M: Oh yeah! I mean, the batches are the same size and shape, but the wood is designed to shine. The boards that I picked for my first batch had this gorgeous, smooth dark vein down the center, ahhhh! Once I find the right pieces, I smooth and plane if necessary, map out my cuts, and make them. Everything gets a good solid sanding and then I place and make the hole. I love that part because I get to use my dad's antique drill press. The last step is a hand-finish with a food-safe oil and beeswax blend I make myself using Old Mill beeswax. It's the simplest most functional way to let the natural beauty of the wood be the star. That also makes it super easy for people to re-apply a similar treatment as needed once they take the pieces home. Given the occasional oil, these guys will last forever.


TFHG: Love that about your dad's antique drill press! Is that your favorite tool?


M: That's kind of an impossible question! I love that tool. I also love my table saw. You can do so many incredible things with a table saw. My boyfriend, Caleb, got me an orbital sander for my birthday. A little 5" deWalt. That might be my favorite right now.


TFHG: That is TRUE romance.


M: Ha! Well, he knows what I like, for sure. He also just bought a house, so I have lots of opportunities to let my little sander rip! He and my sister actually just both bought houses in the same month. One built in 1926, the other in 1927, and they're ten minutes away from each other. I'm in project heaven. All of his baseboards and trim board were all painted a dingy old white...a little piece of the paint chipped off and I was like THIS NEEDS TO BE STAINED! So I took all of the trim off and took it home and stripped and stained it. Then I was helping my sister swap out a light fixture on her sweet little enclosed porch and where the old fixture was you could see this gorgeous, rich tongue and groove beadboard ceiling just waiting to be uncovered.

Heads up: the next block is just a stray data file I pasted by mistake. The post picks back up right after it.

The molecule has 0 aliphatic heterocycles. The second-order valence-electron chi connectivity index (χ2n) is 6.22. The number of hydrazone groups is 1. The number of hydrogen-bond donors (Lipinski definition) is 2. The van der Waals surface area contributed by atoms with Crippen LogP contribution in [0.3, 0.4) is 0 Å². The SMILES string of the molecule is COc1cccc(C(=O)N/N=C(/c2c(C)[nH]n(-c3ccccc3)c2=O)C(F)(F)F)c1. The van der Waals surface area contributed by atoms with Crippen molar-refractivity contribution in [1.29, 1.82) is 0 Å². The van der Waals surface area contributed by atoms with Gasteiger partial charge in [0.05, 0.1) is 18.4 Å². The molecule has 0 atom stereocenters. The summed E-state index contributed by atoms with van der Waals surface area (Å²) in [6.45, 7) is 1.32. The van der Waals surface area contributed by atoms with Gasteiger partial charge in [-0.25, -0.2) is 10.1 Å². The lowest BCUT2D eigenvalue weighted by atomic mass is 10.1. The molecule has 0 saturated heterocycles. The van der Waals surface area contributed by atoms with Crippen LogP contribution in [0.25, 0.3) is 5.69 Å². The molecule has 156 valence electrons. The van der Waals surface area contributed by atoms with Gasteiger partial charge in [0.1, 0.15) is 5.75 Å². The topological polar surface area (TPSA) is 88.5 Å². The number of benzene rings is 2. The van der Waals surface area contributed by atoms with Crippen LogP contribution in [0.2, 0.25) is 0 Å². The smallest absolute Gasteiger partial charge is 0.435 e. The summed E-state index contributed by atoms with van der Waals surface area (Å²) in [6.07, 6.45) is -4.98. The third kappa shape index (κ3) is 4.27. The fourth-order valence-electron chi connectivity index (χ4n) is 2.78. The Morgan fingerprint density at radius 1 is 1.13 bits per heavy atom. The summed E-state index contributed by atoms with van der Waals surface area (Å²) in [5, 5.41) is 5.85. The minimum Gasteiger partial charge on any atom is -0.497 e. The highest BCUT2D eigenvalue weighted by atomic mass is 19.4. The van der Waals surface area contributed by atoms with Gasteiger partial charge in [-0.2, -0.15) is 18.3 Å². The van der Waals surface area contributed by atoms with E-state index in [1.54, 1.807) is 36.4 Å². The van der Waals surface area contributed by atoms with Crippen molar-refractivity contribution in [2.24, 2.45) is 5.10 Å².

Mara Metz Ceiling Project


TFHG: It's like a treasure hunt!


M: I have a pretty good imagination, but I'm always thinking: how can I improve this? Let's pull up that carpet! Let's see if paneling is hiding behind the wallpaper! Let's swap out that fixture! Let's make something to fit *perfectly* in this space!


M: What's your favorite thing you've ever made?


M: That's HARD. There are two. Ok. Maybe three. They're all tables! My family moved to our current house just before I was born. The government was building a road where our old house was and so it was an eminent domain thing. Graders had cut down this giant old oak tree in front of the house and my mom cried. So, in typical Metz fashion, my parents went back, basically under the cover of darkness, and hauled the big tree away. I have no idea what they intended to do with it but it wasn't going to get bulldozed and chipped, not on our watch! I turned the stump from that giant tree into a table and now my mother has a memory of that old place living at her new place.